If you are a woman in Cape Town you must feel very vulnerable. The recent spate of rapes and rape homicides that have struck at the heart of several quite diverse communities shows that there is no place safer for women than any other. You could be running in the Tokai forest, or close to your university, or going to the toilet in the middle of the night and someone might rape you. These recent examples in the media have made women more afraid than ever.
Yet in each of these three cases a suspect has been apprehended and is now in jail. So we are all safe again, right? The bad guys are locked up and the community is protected.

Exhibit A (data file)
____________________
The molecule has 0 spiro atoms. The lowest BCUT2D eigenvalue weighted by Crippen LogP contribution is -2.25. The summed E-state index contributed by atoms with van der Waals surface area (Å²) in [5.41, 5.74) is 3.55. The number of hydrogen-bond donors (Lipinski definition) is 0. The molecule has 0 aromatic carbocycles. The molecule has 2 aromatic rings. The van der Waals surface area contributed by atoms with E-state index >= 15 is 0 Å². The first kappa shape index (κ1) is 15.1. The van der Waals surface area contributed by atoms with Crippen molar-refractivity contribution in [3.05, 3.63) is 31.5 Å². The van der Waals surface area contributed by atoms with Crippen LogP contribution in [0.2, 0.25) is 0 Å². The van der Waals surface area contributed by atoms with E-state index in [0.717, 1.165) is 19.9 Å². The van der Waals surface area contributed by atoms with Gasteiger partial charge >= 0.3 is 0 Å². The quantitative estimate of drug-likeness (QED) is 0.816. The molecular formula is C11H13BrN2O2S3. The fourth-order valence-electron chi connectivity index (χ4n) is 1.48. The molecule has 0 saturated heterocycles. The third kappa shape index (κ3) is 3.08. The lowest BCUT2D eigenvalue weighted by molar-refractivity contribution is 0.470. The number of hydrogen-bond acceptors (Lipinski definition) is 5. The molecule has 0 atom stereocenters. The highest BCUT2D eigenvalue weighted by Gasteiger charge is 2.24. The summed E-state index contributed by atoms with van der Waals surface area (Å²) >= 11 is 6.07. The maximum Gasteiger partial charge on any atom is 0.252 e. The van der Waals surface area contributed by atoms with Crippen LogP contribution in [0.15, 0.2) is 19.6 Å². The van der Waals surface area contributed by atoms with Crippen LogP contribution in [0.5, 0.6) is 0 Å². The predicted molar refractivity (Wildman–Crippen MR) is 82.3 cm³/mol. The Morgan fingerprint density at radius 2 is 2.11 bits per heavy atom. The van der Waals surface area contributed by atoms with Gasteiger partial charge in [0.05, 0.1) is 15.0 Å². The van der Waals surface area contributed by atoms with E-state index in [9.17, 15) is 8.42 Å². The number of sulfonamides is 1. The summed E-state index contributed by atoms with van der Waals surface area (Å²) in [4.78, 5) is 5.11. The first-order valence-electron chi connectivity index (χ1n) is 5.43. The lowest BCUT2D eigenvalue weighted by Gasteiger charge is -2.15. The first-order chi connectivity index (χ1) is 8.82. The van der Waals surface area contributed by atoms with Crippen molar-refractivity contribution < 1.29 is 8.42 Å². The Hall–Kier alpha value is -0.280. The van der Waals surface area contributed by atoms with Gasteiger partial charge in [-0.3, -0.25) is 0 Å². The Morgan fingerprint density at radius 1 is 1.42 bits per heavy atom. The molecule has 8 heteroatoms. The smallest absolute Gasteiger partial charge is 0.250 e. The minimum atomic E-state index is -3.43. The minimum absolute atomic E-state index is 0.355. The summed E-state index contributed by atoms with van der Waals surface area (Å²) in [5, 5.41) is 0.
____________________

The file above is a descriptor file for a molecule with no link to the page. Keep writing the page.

But of course this is not the end of the road either for the rapists or for the community. The pathway through the criminal justice system in these cases can be a long and winding road, from the forensic examination and analysis, to the arrest, to the investigation, to the trial. Where once again the community will need to get involved. What about those that will have to testify in court against the accused? The women in the community that gave them up, the men that witnessed something of what took place and who must now ensure through their evidence that the accused are not only locked up in the short term but are found guilty and sentenced to an appropriately longer imprisonment. How vulnerable will these witnesses feel as they take the stand, perhaps brushing past the accused as they take their place, making eye contact, speaking up, accusing? How safe will they feel then? What about their families? What about the rape survivor who must speak about deeply traumatic events under the gaze of the very person that traumatised her?